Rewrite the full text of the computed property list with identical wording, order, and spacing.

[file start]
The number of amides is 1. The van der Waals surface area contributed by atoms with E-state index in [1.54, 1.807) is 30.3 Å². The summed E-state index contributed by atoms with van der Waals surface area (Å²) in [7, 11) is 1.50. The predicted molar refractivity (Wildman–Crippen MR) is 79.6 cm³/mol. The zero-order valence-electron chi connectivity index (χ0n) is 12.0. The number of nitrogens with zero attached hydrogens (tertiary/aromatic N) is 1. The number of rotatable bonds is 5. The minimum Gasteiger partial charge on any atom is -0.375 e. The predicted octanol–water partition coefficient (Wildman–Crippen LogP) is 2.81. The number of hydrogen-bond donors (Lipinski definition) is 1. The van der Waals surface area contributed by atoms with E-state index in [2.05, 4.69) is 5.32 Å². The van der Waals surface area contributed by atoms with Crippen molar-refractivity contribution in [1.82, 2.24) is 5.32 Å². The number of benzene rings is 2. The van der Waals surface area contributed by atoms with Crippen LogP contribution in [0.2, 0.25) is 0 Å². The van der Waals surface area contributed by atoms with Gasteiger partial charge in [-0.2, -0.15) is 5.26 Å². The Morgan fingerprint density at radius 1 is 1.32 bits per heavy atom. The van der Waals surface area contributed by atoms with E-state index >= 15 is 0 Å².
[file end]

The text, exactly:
The number of amides is 1. The van der Waals surface area contributed by atoms with E-state index in [1.54, 1.807) is 30.3 Å². The summed E-state index contributed by atoms with van der Waals surface area (Å²) in [7, 11) is 1.50. The predicted molar refractivity (Wildman–Crippen MR) is 79.6 cm³/mol. The zero-order valence-electron chi connectivity index (χ0n) is 12.0. The number of nitrogens with zero attached hydrogens (tertiary/aromatic N) is 1. The number of rotatable bonds is 5. The minimum Gasteiger partial charge on any atom is -0.375 e. The predicted octanol–water partition coefficient (Wildman–Crippen LogP) is 2.81. The number of hydrogen-bond donors (Lipinski definition) is 1. The van der Waals surface area contributed by atoms with E-state index in [2.05, 4.69) is 5.32 Å². The van der Waals surface area contributed by atoms with Crippen molar-refractivity contribution in [1.82, 2.24) is 5.32 Å². The number of benzene rings is 2. The van der Waals surface area contributed by atoms with Crippen LogP contribution in [0.2, 0.25) is 0 Å². The van der Waals surface area contributed by atoms with Gasteiger partial charge in [-0.2, -0.15) is 5.26 Å². The Morgan fingerprint density at radius 1 is 1.32 bits per heavy atom. The van der Waals surface area contributed by atoms with E-state index >= 15 is 0 Å².